Weaving in Isfahan flourished in the Safavid era. But when the Afghans invaded Iran, ending the Safavid dynasty, the craft also became stagnant.
Not until the 1920s, between two world wars, was weaving again taken seriously by the people of Isfahan. They started to weave Safavid designs and once again became one of the most important nexus of the Iranian Carpet weaving industry. Isfahani carpets today are among the most wanted in world markets, having many customers in western countries.
Isfahani carpets usually have ivory backgrounds with blue, rose, and indigo motifs. Isfahani rugs and carpets often have very symmetrical and balanced designs. They usually have a single medallion that is surrounded with vines and palmettos. These rugs and carpets usually have excellent quality. The most famous master weaver in Isfahan is Seirafian.
The city of Isfahan (Eşfahan) is now a world heritage site and produces what are arguably the most consistently fine wool pile rugs made anywhere in the world today. Their quality may be matched by individual items from the other major Persian workshop groups, but Isfahan produces far fewer poor quality rugs.
Isfahan rugs are knotted on either silk or cotton foundations, with up to 400 Persian knots per in2, using exceptionally good quality (often Kurk) wool for the pile, which is normally clipped quite low. In contemporary items the palette is normally more pastel, and technical perfection is generally of greater importance than artistic flair. Contemporary Isfahans are however extremely attractive, and the subduing of the palette, particularly the elimination of strong reds, makes them more compatible with Western decorative schemes.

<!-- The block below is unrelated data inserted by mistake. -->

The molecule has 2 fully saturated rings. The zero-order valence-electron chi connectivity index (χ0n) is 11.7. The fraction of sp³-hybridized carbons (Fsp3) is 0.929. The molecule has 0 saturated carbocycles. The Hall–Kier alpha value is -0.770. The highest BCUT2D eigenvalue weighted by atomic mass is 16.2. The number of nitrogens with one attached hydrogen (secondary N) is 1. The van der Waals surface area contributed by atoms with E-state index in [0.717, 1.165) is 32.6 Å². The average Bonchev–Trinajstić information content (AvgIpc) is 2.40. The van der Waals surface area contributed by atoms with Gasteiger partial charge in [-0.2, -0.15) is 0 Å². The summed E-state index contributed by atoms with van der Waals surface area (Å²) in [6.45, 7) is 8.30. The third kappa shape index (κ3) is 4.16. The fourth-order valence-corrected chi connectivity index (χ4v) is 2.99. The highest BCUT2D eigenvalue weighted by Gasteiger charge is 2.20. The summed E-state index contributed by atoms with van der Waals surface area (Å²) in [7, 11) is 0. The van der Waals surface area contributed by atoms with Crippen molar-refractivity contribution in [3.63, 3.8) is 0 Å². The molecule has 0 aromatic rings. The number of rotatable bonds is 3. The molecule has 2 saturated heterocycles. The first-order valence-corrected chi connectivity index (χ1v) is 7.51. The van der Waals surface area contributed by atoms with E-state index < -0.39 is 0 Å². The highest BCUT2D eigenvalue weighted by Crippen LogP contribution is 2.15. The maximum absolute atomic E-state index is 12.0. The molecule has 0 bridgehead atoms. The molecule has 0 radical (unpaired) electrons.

A range of traditional designs are still used including allover Shah Abbas, vase, Tree of Life and pictorial schemes but by far the most popular composition is based on a circular central medallion (derived from the famous mosque of Shah Lutf Allah in Esfahan) set against an elegantly sculpted field decorated with intricately purling vine palmette and floral motifs.
The most famous name in Isfahan rugs is that of the late Haj Agha Reza Seirafian and his seven sons Mohammad Ali, Mohammad, The Late Mohammad Sadegh,The Late Ahmad, Ali, The Late Hossien, Mohammad Hassan,And his first grandson Mojtaba Seirafian. Nowadays Bagher Seirafian (Mohammad's son) is the most famous producer of seirafian carpet. But Isfahan is more than just the Seirafians, noted masters include the great Master Ahmad Archang, whose work is currently being exhibited in the National Rugs Museum in Tehran, Master Faizollah Haghighi, as well as Dardahsti and the Majnoonies (Hekmat Nejad family). Emami, Shahpour Enteshari are also master weavers of note.
Some Isfahani rugs became known in Western Europe as "Polish rugs". This name refers to carpets woven with silk, golden and silver threads in Persia during the 16th-18th centuries and exported to the Polish-Lithuanian Commonwealth. They were commissioned by wealthy Polish noblemen and decorated with their coats of arms. Some of them were later resold to West European buyers who were often convinced of their Polish origin, hence their name.
- (Polish) Wielka Encyklopedia Powszechna PWN